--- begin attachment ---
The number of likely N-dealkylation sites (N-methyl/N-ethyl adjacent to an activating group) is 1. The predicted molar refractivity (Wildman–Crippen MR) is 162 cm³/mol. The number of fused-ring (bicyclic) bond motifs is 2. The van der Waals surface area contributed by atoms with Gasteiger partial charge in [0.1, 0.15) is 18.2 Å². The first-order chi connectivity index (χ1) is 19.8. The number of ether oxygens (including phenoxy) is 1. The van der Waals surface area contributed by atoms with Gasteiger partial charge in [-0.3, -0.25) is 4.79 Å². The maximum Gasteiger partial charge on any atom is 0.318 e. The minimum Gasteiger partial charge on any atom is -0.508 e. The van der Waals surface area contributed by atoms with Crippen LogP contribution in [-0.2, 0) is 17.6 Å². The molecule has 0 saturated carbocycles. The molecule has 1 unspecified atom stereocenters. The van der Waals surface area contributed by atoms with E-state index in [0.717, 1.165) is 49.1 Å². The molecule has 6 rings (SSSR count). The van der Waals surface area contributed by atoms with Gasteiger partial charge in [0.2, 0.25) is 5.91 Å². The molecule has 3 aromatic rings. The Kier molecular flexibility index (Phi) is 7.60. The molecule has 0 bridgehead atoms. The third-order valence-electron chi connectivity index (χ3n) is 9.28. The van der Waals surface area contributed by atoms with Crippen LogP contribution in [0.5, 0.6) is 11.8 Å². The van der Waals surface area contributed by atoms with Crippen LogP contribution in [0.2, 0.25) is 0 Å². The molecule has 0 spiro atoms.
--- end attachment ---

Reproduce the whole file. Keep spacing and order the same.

The number of likely N-dealkylation sites (N-methyl/N-ethyl adjacent to an activating group) is 1. The predicted molar refractivity (Wildman–Crippen MR) is 162 cm³/mol. The number of fused-ring (bicyclic) bond motifs is 2. The van der Waals surface area contributed by atoms with Gasteiger partial charge in [0.1, 0.15) is 18.2 Å². The first-order chi connectivity index (χ1) is 19.8. The number of ether oxygens (including phenoxy) is 1. The van der Waals surface area contributed by atoms with Gasteiger partial charge in [-0.3, -0.25) is 4.79 Å². The maximum Gasteiger partial charge on any atom is 0.318 e. The minimum Gasteiger partial charge on any atom is -0.508 e. The van der Waals surface area contributed by atoms with Crippen LogP contribution in [-0.2, 0) is 17.6 Å². The molecule has 0 saturated carbocycles. The molecule has 1 unspecified atom stereocenters. The van der Waals surface area contributed by atoms with E-state index in [0.717, 1.165) is 49.1 Å². The molecule has 6 rings (SSSR count). The van der Waals surface area contributed by atoms with Gasteiger partial charge in [0.2, 0.25) is 5.91 Å². The molecule has 3 aromatic rings. The Kier molecular flexibility index (Phi) is 7.60. The molecule has 0 bridgehead atoms. The third-order valence-electron chi connectivity index (χ3n) is 9.28. The van der Waals surface area contributed by atoms with Crippen LogP contribution in [0.5, 0.6) is 11.8 Å². The van der Waals surface area contributed by atoms with Crippen LogP contribution in [0.2, 0.25) is 0 Å². The molecule has 0 spiro atoms.